Carbon nanotube flame retardants - two wrongs don't make a right
Carbon nanotubes are wee little microscopic-sized tubes made of sheets of carbon atoms, rolled up into a tube like a paper towel roll. One roll is a single walled carbon nanotube, and a few rolls will make a multiwalled carbon nanotube (MWCNT).
These tubes resemble asbestos fibers – rigid, long, and once inside the body they are persistent over weeks or months, similar to asbestos.
They also share asbestos’ fire-retardant properties, and asbestos’ ability to make materials stronger and more durable. In fact, carbon nanotubes are touted as being 100-times stronger and 6-times lighter than steel, making them very useful to strengthen and lighten car parts, high-end racing bicycles, military protective wear, and even airplane parts. That's the good news.
But, like asbestos, they can damage lungs, and may lead to asbestos-like diseases and cancer in animal tests. That's bad news!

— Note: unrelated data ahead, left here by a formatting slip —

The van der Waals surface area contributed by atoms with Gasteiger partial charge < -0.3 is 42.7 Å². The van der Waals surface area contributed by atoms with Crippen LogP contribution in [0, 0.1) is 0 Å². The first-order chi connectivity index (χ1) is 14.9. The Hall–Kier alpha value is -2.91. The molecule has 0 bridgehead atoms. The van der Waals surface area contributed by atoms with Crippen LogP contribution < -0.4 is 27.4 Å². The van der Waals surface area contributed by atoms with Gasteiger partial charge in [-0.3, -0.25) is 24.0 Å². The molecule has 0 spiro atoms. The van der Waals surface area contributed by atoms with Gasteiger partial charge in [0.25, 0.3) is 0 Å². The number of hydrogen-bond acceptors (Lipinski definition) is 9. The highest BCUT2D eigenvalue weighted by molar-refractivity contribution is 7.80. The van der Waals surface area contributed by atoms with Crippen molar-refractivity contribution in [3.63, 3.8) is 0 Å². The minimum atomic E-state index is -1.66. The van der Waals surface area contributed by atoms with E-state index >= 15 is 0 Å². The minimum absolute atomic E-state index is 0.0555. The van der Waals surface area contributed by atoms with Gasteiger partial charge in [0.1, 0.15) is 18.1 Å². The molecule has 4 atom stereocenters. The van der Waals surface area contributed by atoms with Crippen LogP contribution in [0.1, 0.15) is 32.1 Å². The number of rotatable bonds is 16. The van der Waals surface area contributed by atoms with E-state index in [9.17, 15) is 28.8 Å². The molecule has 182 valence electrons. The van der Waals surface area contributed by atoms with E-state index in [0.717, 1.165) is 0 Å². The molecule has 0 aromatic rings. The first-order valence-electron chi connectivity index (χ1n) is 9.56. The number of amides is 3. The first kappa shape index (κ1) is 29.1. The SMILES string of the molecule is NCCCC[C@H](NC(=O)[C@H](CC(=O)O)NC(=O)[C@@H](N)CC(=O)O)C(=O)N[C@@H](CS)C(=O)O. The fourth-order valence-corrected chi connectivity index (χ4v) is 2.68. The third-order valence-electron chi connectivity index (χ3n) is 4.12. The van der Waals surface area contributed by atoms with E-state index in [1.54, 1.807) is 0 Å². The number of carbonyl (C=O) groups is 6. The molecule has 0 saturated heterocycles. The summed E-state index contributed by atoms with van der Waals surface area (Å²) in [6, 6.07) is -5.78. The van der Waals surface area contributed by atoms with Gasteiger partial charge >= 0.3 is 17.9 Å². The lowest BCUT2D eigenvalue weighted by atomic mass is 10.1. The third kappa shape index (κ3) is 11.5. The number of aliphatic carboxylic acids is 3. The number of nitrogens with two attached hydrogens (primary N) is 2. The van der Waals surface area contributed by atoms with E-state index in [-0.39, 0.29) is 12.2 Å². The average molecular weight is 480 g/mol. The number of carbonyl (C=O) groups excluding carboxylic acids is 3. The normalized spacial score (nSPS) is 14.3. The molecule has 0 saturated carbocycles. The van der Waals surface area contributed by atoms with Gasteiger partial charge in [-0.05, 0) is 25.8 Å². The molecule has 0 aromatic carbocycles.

And, there is more bad news. MWCNTs are being marketed by a company called Nanocyl for use as a flame retardant in textiles such as couch coverings and curtains. Their website says the company will, “Nano-Engineer Your Future”.
EPA reviewed the health and safety hazards associated with using MWCNTs as a fire retardant in textiles, in a hefty 600+ page report issued September 2013. Here are some of the concerns that EPA identified, based on dozens of available laboratory and animal studies.
EPA identified exposure concerns for multiwalled carbon nanotubes in textiles:
- Workplace inhalation risks are greatest concern
- The MWCNTs are in a particulate form when inhaled
- Consumer exposures are likely during use of the treated textiles
- MWCNTs may be released from finished products in particulate form, into dust in the home
- Biopersistent – MWCNTs could remain in lungs for months after inhalation